Friday, November 30, 2007
This Is What I Did
Ellis, Ann Dee. 2007. This Is What I Did.
Imagine if you had witnessed something horrific.
Imagine if it had happened to your friend.
And imagine if you hadn't done anything to help.
Logan is our young narrator. He is an outcast when our narrative opens--someone who's awkward and troubled. Troubled for two reasons--the way others treat him either through ignoring him or bullying him, and troubled by his past. One day, one night changed his life. One troubling event caused his parents to decide to move neighborhoods, change schools. This event is revealed slowly, piece by piece. Logan, our narrator, is used to lying, used to keeping secrets, used to being alone.
This is how the narrative opens:
Last week Bruce kicked me in the balls at Scouts and all his buddies were there laughing and I started crying. I was lying there crying.
But he doesn't feel comfortable, doesn't feel right, telling his parents--his dad--about the bullying, the abuse, the taunts. Afraid and ashamed he lets everything slide.
A year ago I was fine. That's when there was nothing wrong. A year ago, in seventh grade, I was fine. We were living on Mulholland with the hills and the lake and the freeway and the Minute Man Gas Stop and my best friend, Zyler, ate Twinkies and Coke and hated girls, except one.
I couldn't eat Twinkies or Coke because of Mom, but I hated girls too, except one.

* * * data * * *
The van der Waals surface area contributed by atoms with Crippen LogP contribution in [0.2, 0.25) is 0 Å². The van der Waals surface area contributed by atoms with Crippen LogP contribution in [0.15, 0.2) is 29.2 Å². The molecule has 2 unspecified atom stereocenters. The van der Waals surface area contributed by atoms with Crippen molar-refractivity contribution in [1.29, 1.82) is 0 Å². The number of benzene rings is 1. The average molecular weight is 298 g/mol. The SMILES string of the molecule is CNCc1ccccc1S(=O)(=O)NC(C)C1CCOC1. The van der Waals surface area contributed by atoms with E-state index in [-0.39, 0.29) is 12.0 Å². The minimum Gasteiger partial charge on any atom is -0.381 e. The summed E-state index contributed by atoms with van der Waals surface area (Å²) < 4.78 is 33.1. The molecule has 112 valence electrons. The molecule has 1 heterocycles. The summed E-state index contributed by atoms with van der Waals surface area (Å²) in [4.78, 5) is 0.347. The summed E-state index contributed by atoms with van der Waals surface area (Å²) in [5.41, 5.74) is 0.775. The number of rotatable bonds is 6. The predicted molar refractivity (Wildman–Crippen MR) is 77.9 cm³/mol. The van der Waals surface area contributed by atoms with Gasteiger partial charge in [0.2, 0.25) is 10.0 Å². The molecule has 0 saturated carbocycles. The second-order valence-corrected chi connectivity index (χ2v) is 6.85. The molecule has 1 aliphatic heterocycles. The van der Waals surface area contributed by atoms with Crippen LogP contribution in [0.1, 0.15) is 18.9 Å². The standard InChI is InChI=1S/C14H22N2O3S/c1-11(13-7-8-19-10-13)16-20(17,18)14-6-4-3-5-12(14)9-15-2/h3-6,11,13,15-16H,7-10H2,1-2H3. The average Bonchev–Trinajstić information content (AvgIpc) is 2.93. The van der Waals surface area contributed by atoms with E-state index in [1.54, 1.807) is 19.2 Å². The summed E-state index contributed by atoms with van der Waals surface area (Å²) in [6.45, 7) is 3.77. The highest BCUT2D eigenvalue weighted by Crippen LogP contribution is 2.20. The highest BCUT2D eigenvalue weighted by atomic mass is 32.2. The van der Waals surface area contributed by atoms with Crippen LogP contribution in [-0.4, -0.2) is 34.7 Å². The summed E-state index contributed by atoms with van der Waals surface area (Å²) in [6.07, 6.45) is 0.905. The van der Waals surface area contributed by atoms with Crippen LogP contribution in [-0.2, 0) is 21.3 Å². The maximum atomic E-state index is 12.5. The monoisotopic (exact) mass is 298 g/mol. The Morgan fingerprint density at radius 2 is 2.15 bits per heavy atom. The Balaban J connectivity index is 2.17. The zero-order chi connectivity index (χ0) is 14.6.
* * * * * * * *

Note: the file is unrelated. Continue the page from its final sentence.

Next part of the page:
At school we weren't so cool but we weren't so not cool.
Zyler and I would sit and talk about whatever we wanted: aerodynamics, space-time continuum, Cami Wakefield, fencing, the Denver Nuggets, Lamborghinis, and soggy Tater Tots for darts in the school lunchroom.
No one cared what we said and we didn't care what anyone else said. (3)
Eighth grade isn't easy for Logan--that would be an understatement--but with the help of a quirky girl that loves palindromes and a counselor, Logan might just find a way to survive it all.
I liked this one. Logan was a great narrator. And you could really feel his pain--his angst. I disliked some of the adult characters--but then again, I think we were supposed to. I can't really get into it without spilling some of the secrets, but I liked it. I suppose it could be described as a "problem" novel since it dealt with some heavy issues, but I felt that it did so in a realistic and authentic way. It wasn't always pretty to watch the drama unfold, but ugly things happen in life.